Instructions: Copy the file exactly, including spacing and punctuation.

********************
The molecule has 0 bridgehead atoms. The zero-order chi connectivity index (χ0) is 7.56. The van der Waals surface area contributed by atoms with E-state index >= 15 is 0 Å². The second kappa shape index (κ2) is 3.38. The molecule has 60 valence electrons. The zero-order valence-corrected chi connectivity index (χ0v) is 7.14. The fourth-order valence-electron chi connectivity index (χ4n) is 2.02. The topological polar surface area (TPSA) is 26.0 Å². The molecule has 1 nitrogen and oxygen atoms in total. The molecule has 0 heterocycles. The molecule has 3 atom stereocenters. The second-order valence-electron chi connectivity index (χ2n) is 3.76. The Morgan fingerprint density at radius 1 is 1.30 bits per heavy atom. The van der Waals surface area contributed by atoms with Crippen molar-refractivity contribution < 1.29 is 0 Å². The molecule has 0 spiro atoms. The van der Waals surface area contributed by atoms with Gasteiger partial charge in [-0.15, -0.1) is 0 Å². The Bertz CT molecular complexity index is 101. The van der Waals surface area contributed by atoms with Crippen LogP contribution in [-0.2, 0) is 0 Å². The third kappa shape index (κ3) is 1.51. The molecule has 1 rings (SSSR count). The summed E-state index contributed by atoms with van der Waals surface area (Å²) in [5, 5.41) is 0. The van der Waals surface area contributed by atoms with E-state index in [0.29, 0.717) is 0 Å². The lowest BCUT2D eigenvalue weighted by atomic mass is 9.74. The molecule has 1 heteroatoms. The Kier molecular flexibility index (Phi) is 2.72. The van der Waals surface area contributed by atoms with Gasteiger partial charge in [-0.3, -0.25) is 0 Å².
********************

The molecule has 0 bridgehead atoms. The zero-order chi connectivity index (χ0) is 7.56. The van der Waals surface area contributed by atoms with E-state index >= 15 is 0 Å². The second kappa shape index (κ2) is 3.38. The molecule has 60 valence electrons. The zero-order valence-corrected chi connectivity index (χ0v) is 7.14. The fourth-order valence-electron chi connectivity index (χ4n) is 2.02. The topological polar surface area (TPSA) is 26.0 Å². The molecule has 1 nitrogen and oxygen atoms in total. The molecule has 0 heterocycles. The molecule has 3 atom stereocenters. The second-order valence-electron chi connectivity index (χ2n) is 3.76. The Morgan fingerprint density at radius 1 is 1.30 bits per heavy atom. The van der Waals surface area contributed by atoms with Crippen molar-refractivity contribution < 1.29 is 0 Å². The molecule has 0 spiro atoms. The van der Waals surface area contributed by atoms with Gasteiger partial charge in [-0.15, -0.1) is 0 Å². The Bertz CT molecular complexity index is 101. The van der Waals surface area contributed by atoms with Crippen LogP contribution in [-0.2, 0) is 0 Å². The third kappa shape index (κ3) is 1.51. The molecule has 1 rings (SSSR count). The summed E-state index contributed by atoms with van der Waals surface area (Å²) in [5, 5.41) is 0. The van der Waals surface area contributed by atoms with E-state index in [0.29, 0.717) is 0 Å². The lowest BCUT2D eigenvalue weighted by atomic mass is 9.74. The molecule has 1 heteroatoms. The Kier molecular flexibility index (Phi) is 2.72. The van der Waals surface area contributed by atoms with Gasteiger partial charge in [-0.3, -0.25) is 0 Å².